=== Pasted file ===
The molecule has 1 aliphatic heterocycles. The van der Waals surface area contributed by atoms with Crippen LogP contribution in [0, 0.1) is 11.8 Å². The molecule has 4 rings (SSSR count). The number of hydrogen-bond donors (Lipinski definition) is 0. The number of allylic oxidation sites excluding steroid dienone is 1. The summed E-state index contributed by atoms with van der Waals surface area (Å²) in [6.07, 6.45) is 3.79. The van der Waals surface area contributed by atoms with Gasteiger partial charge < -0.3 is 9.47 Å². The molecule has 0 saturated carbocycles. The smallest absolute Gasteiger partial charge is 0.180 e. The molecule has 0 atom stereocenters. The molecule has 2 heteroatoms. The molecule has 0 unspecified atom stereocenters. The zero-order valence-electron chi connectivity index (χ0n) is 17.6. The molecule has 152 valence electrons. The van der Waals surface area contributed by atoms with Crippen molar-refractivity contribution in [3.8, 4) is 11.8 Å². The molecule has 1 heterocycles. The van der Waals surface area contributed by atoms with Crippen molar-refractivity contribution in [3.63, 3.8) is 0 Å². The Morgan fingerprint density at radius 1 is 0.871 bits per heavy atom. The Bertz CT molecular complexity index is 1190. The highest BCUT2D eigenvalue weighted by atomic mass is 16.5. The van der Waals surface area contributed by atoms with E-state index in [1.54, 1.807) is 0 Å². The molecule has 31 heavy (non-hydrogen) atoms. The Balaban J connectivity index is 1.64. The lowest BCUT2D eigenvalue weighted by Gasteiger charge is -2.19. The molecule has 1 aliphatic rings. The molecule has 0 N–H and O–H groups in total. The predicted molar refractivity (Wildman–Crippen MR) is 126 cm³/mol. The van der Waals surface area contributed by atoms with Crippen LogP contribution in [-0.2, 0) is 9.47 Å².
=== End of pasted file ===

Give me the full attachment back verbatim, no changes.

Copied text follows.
The molecule has 1 aliphatic heterocycles. The van der Waals surface area contributed by atoms with Crippen LogP contribution in [0, 0.1) is 11.8 Å². The molecule has 4 rings (SSSR count). The number of hydrogen-bond donors (Lipinski definition) is 0. The number of allylic oxidation sites excluding steroid dienone is 1. The summed E-state index contributed by atoms with van der Waals surface area (Å²) in [6.07, 6.45) is 3.79. The van der Waals surface area contributed by atoms with Gasteiger partial charge < -0.3 is 9.47 Å². The molecule has 0 saturated carbocycles. The smallest absolute Gasteiger partial charge is 0.180 e. The molecule has 0 atom stereocenters. The molecule has 2 heteroatoms. The molecule has 0 unspecified atom stereocenters. The zero-order valence-electron chi connectivity index (χ0n) is 17.6. The molecule has 152 valence electrons. The van der Waals surface area contributed by atoms with Crippen molar-refractivity contribution in [3.8, 4) is 11.8 Å². The molecule has 1 heterocycles. The van der Waals surface area contributed by atoms with Crippen molar-refractivity contribution in [3.63, 3.8) is 0 Å². The Morgan fingerprint density at radius 1 is 0.871 bits per heavy atom. The Bertz CT molecular complexity index is 1190. The highest BCUT2D eigenvalue weighted by atomic mass is 16.5. The van der Waals surface area contributed by atoms with E-state index in [1.54, 1.807) is 0 Å². The molecule has 31 heavy (non-hydrogen) atoms. The Balaban J connectivity index is 1.64. The lowest BCUT2D eigenvalue weighted by Gasteiger charge is -2.19. The molecule has 1 aliphatic rings. The molecule has 0 N–H and O–H groups in total. The predicted molar refractivity (Wildman–Crippen MR) is 126 cm³/mol. The van der Waals surface area contributed by atoms with Crippen LogP contribution in [-0.2, 0) is 9.47 Å².